The general practice of oncology seems to come in waves of disease. One week every breast cancer patient is in trouble, another sees multiple new cases of lymphoma or leukemia, the next it as if someone is giving away lung cancer (or perhaps cigarettes) and then three patients with pancreatic cancer end up in the ICU. This week a portion of the 240,000 yearly USA cases of prostate cancer walked in our door. The rush of cases served as a reminder that when it comes to this illness, we have a long way to go.
First, Allen. He is 73 years old and has prostate cancer in one out of twelve biopsies. The cancer has a Gleason’s Score of 6 (a measure of aggressiveness of the cancer tissue: more then 7 is particularly bad), which means it is not fast growing. We recommended that given the small amount of slow growing cancer, Allen should be watched without treatment (“Active Surveillance”). What Allen found so difficult about this recommendation is that his son was diagnosed with prostate cancer just one month ago and his son, who is 49, has a Gleason’s 8 Prostate Cancer on both sides of the prostate, and is scheduled for robotic surgery. More than having cancer, Allen is hurt by the feeling it should have been him.
Then there was Robert and Mike. Robert was in the office at 10:00am for evaluation of his newly diagnosed prostate cancer, PSA blood test 32 (high), Gleason’s 7, with evidence of invasion through the capsule of the prostate gland. Fortunately, because prostate cancer likes to spread to bone, his bone scan is normal. Despite Robert’s relatively young age (66), the surgeon recommends external beam radiation therapy (RT) instead of operating. What is bizarre and makes my head spin, was that at1:00pm, in the same exam room, in the same chair, I saw Mike. He has recurrence of prostate cancer, previously treated with surgery. Now Mike needs RT. Although Robert and Mike do not know that the other has cancer, they have worked together in the same small company for 28 years, and consider each other friends.
Then followed the twins. 92 years old, identical twins, Stan and Steve saw me together in the office. They have been simultaneously diagnosed with Gleason 9Prostate Cancers, and in both the disease has metastasized to bone. As there is no role for surgery or radiation, they both started drug therapy (leuprolide which stops testosterone from being made, bicalutamide which blocks its affect and zoledronic acidto make bones stronger). Strange to think of the genetic cancer countdown which started four score and twelve years ago.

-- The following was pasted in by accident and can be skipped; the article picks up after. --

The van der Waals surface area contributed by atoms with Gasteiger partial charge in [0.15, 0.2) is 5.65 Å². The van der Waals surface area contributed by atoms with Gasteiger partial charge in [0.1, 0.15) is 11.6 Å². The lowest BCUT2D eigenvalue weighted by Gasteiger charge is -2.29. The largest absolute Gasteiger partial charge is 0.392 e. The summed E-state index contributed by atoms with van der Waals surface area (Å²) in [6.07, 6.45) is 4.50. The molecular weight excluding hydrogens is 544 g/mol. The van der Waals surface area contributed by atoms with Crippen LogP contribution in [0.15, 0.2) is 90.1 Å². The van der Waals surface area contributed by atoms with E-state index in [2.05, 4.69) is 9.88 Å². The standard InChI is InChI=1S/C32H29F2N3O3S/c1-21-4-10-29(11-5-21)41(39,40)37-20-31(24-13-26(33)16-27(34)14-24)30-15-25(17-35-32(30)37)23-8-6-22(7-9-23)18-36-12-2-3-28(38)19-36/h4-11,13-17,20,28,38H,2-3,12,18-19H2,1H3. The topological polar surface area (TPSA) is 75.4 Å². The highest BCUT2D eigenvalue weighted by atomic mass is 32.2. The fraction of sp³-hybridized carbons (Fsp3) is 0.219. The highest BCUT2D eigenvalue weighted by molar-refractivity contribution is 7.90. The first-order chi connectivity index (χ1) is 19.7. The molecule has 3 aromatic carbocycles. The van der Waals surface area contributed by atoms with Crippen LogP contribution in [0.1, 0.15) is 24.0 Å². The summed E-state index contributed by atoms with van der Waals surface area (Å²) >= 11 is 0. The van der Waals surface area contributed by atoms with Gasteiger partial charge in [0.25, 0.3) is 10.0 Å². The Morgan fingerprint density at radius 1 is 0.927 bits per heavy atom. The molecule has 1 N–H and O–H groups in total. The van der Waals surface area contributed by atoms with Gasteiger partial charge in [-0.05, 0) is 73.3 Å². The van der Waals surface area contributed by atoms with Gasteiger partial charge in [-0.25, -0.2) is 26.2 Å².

Finally, Fred and Jim. Friends for decades, both were diagnosed with prostate cancer 17 years ago. Both had surgery. Both relapsed five years later in the pelvis. Both had RT. Both relapsed three years later in lymph nodes. Both had modified hormone therapy. The cancer progressed in bone three years later. Both had full hormone blockade and went into remission. Because of side effects, both are considering stopping hormone therapy now. The bond of their journey is remarkable.
The recent published literature on prostate cancer has not been encouraging. PSA screening probably does not save lives, as even the most optimistic study shows a reduction of the likelihood of dying from prostate cancer by only 0.10 lives per 1000 person years. The Prostate Cancer Prevention Trial (PCPT) found that taking the drug finasteridedecreased the chance of getting prostate cancer by 30%, but the cancers that do occur are more aggressive, so that in the end the drug did not change at all the chance of death. And finally, Omega-3, after being beat up early this year when it was found not to reduce heart disease, now we hear that men with the highest blood levels of Omega-3, have the highest rates of prostate cancer.
This is ridiculous. Prostate cancer is the second most common cancer in men with 900,000 cases around the world last year, and in America, 30,000 died. While that means 87% of men who get this disease will survive, the cost in tests, treatments, side effects and suffering is staggering. This is a massive public health problem and a disease, which we must defeat.
In the mean time, until science destroys this scourge, what can you do?
- Do not smoke: While it may not increase the likelihood of getting prostate cancer, smokers with prostate cancer are 61% more likely to die.
- Exercise may decrease the rate of prostate CA.
- Obesity may increase the aggressiveness of the disease, so get your BMI below 30.
- Eat a diet rich in fruits, vegetables, avoid too much red meat (max twice a week) and drink alcohol in modest amounts.
- Discuss with your doctor the benefit of rectal exams and PSA blood testing, but be aware that studies have not shown, either by themselves or together, a benefit in long term survival.
We do indeed have a long way to go. What will next week bring? Man, do I hate this horrid disease.
James C. Salwitz, MD is a Medical Oncologist in private practice for 25 years, and a Clinical Professor at Robert Wood Johnson Medical School. He frequently lectures at the Medical School and in the community on topics related to cancer care, Hospice and Palliative Medicine. Dr. Salwitz blogs at Sunrise Rounds in order to help provide an understanding of cancer.